HOME > Tips & Advice >


Written by in Tips & Advice on the

What Does It Mean to Dress for Your Body Type?

In the present, dressing for your body type feels like a throwback to the physique-shaming 2000s, where the goal, above all else, was to appear slim or muscular. Especially in the more diverse, body-positive present, this relic might not hold much weight, there’s a flipside to it: Understanding how to dress for your form, shame and judgement free, often results in clothing falling better on your body and, indirectly, influences the impression you make. Especially during times of extreme fits – think ultra-skinny jeans to the present’s wide-cut everything – mastering how to dress for your body type weeds out poorly fitting clothing and results in garments that compliment rather than obscure your shape. Especially if you’re someone who wonders why certain items just don’t look “right” on you, consider the following:

The Modern Interpretation of Dress for Your Body Shape 

Whether through intended advice or unsolicited comments, you might have heard something along the lines of: that fits too closely, that print seems too loud, or those trousers hug your thighs too much. You sense the judgement – “Cover up!” or “No one wants to see that!” – but also feel a tad frustrated: Why does nothing seem to fit, even when it’s supposedly your size? This can mean, based on your budget, that you build a capsule or investment wardrobe that always seems awkward. The principles of the present iteration of dressing for your body type in mind encompass:


Knowing what your body shape is: This is often based on genetics and skeletal structure, with fitness and other lifestyle habits thrown in. 

Understanding that you will need to visit a tailor at some point: This is often to taper or slightly adjust a form so that it fits your body better – often accentuating your shape and adding structure by eliminating excess fabric.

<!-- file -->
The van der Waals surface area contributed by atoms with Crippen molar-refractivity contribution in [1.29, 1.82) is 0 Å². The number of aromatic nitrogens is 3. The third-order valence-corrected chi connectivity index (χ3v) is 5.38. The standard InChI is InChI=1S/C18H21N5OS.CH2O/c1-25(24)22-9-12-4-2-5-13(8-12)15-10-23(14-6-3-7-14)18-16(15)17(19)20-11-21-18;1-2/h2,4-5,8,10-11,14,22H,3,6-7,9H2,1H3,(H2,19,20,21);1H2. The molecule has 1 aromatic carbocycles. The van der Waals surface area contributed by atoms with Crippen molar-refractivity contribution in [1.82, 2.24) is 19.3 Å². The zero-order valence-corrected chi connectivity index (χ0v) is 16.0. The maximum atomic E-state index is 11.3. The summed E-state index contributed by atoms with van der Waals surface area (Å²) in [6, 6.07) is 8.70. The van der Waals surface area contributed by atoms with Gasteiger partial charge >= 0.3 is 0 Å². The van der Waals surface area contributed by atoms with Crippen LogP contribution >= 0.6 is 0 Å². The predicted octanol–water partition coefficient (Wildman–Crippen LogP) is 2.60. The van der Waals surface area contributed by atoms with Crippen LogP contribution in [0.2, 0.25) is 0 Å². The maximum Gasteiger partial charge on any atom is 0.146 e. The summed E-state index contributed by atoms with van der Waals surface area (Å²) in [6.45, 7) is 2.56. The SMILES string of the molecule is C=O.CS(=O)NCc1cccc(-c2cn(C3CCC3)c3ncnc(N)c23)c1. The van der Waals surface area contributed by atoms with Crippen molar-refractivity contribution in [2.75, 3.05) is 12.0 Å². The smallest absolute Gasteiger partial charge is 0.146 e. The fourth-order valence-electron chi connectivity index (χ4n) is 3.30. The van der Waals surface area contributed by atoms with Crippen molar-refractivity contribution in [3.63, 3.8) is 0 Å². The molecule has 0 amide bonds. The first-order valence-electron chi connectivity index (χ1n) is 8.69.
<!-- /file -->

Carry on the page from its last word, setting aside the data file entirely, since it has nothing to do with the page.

Avoiding aspirational style: While this approach tends to be associated with womenswear, men are just as guilty: You purchase items, perhaps as motivation or “eventual” style, telling yourself that it will fit better if you lose a few more pounds, add more lean muscle, or bulk up, depending upon your fitness goals. Unfortunately, especially if the garment is cut with an inverted triangle body shape in mind, it might not ever fit, and short of letting out the side seams, you’re stuck with something you won’t ever wear. If your weight fluctuates, you risk having said garment not fit you once you gain a few pounds. 

Approaching trends with discernment: Beyond considering the shelf life of some trends, you’re advised to view every garment through the lens of your body type and how it will look. In the present, for instance, many of the wider-fitting trousers and shirts exaggerate a rectangular frame and look extra baggy.


Understanding Body Types 

Based on the relationship between your shoulders and hips, men’s body types fall into the following groups: 

Trapezoid: This is the most common off-the-rack fit – although it doesn’t align with the majority of body types, necessitating a visit to a tailor. Trapezoid body types have a waist that’s just slightly smaller than the shoulders, with width increasing from the waist on up.